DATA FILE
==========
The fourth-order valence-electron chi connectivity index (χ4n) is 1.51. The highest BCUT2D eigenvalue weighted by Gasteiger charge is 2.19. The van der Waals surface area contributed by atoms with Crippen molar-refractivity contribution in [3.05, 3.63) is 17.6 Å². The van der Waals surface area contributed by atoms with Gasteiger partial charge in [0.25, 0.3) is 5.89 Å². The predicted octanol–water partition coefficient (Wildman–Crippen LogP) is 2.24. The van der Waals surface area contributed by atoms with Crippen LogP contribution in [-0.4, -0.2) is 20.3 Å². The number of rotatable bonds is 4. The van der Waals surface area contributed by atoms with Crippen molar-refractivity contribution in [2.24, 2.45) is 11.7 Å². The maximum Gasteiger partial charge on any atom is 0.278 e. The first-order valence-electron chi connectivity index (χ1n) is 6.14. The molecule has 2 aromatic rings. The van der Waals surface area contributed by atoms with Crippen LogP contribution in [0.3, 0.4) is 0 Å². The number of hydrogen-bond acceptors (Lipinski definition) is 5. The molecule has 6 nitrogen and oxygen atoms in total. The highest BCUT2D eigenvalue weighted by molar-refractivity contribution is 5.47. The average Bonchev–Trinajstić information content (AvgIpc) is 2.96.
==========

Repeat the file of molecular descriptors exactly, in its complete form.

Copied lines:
The fourth-order valence-electron chi connectivity index (χ4n) is 1.51. The highest BCUT2D eigenvalue weighted by Gasteiger charge is 2.19. The van der Waals surface area contributed by atoms with Crippen molar-refractivity contribution in [3.05, 3.63) is 17.6 Å². The van der Waals surface area contributed by atoms with Gasteiger partial charge in [0.25, 0.3) is 5.89 Å². The predicted octanol–water partition coefficient (Wildman–Crippen LogP) is 2.24. The van der Waals surface area contributed by atoms with Crippen LogP contribution in [-0.4, -0.2) is 20.3 Å². The number of rotatable bonds is 4. The van der Waals surface area contributed by atoms with Crippen molar-refractivity contribution in [2.24, 2.45) is 11.7 Å². The maximum Gasteiger partial charge on any atom is 0.278 e. The first-order valence-electron chi connectivity index (χ1n) is 6.14. The molecule has 2 aromatic rings. The van der Waals surface area contributed by atoms with Crippen LogP contribution in [0.3, 0.4) is 0 Å². The number of hydrogen-bond acceptors (Lipinski definition) is 5. The molecule has 6 nitrogen and oxygen atoms in total. The highest BCUT2D eigenvalue weighted by molar-refractivity contribution is 5.47. The average Bonchev–Trinajstić information content (AvgIpc) is 2.96.